The Iowa West Foundation was formed in 1994. Legally speaking, it’s identical to a private charitable trust. But instead of coming from a wealthy individual, the money supporting Iowa West is contributed by a few local casinos. In 1984, the Iowa West Racing Association was formed to oversee three regional casinos, in compliance with new state laws requiring all gambling to be managed by nonprofit organizations. Three percent of the association’s gross sales go into the Iowa West Foundation’s endowment, which ended last year with more than $380 million.
A good chunk of the interest from that endowment is spent on grants to area nonprofits, but in 2013, the foundation branched out into sponsored initiatives in four categories it identified as critical to its primary mission of boosting the economy and quality of life in the Council Bluffs region. These four areas are economic development, healthy families, education, and placemaking.
“Part of creating a community where families want to live and businesses want to locate includes making it attractive and appealing,” explains Peter Tulipana, chief executive officer of the foundation. “And part of making our communities attractive is creating places where public art and the experience of the streetscape are built into the overall vision of the city.”
To that end, the foundation launched a public art master plan process in 2004 to guide the siting and commissioning of works, resulting in a list of about 50 potential places for them. Much as in Greensboro, the foundation committee charged with fulfilling the master plan has brought professional artists on board to help come up with criteria and recruit artists.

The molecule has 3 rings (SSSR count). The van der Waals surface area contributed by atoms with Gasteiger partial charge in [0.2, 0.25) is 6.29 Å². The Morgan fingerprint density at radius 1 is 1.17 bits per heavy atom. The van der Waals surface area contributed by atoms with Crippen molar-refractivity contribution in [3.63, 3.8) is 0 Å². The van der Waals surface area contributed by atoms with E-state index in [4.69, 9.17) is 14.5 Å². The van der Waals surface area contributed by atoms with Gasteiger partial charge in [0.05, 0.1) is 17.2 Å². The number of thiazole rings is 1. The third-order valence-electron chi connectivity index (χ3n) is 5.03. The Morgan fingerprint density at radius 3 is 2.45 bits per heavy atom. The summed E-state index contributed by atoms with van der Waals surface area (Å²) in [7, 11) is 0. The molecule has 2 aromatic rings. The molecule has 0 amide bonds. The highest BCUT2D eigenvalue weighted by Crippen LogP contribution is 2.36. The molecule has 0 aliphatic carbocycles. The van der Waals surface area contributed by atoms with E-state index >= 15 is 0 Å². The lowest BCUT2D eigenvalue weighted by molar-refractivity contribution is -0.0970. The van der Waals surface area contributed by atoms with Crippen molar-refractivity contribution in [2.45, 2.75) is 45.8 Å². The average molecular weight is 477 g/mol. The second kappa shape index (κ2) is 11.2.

With recent widespread interest and innovation in the realm of creative placemaking, the foundation has begun to experiment with more creative ways of embedding artists in the process of fulfilling its mission. For instance, the need to replace and update old signs in several local parks has been repositioned as an opportunity for public art. “At these six parks, we had the new signs designed and created by artists,” explains Tulipana. “The artists submitted their creations, and neighborhood groups who live in the areas reviewed and tweaked the designs. We see that project as a beginning toward more integrated placemaking approaches.”
What About the Public?
Taken together, the programs in Greensboro and Council Bluffs suggest interesting avenues for building the public art infrastructure. The former program serves as a kind of reboot of noblesse oblige, in which more fortunate citizens take a lead in city-making; the latter, with its emphasis on economic and community development, makes a strong case for the tangible value of public art—an increasingly important factor in today’s city-making.
Purists may quibble with the very notion of private entities choosing and buying artwork for the public. In practice, though, administrators at these two foundations are engaged in a conversation about defining, including, and empowering the public that runs parallel to the discussions among their counterparts in city government. And in both the private and public commissioning models, local governments remain the owners of the works, and as such act as the public’s proxy.
At any rate, it’s hard to argue with the successful track record of these two programs: two lively and growing public art collections in cities that previously had none.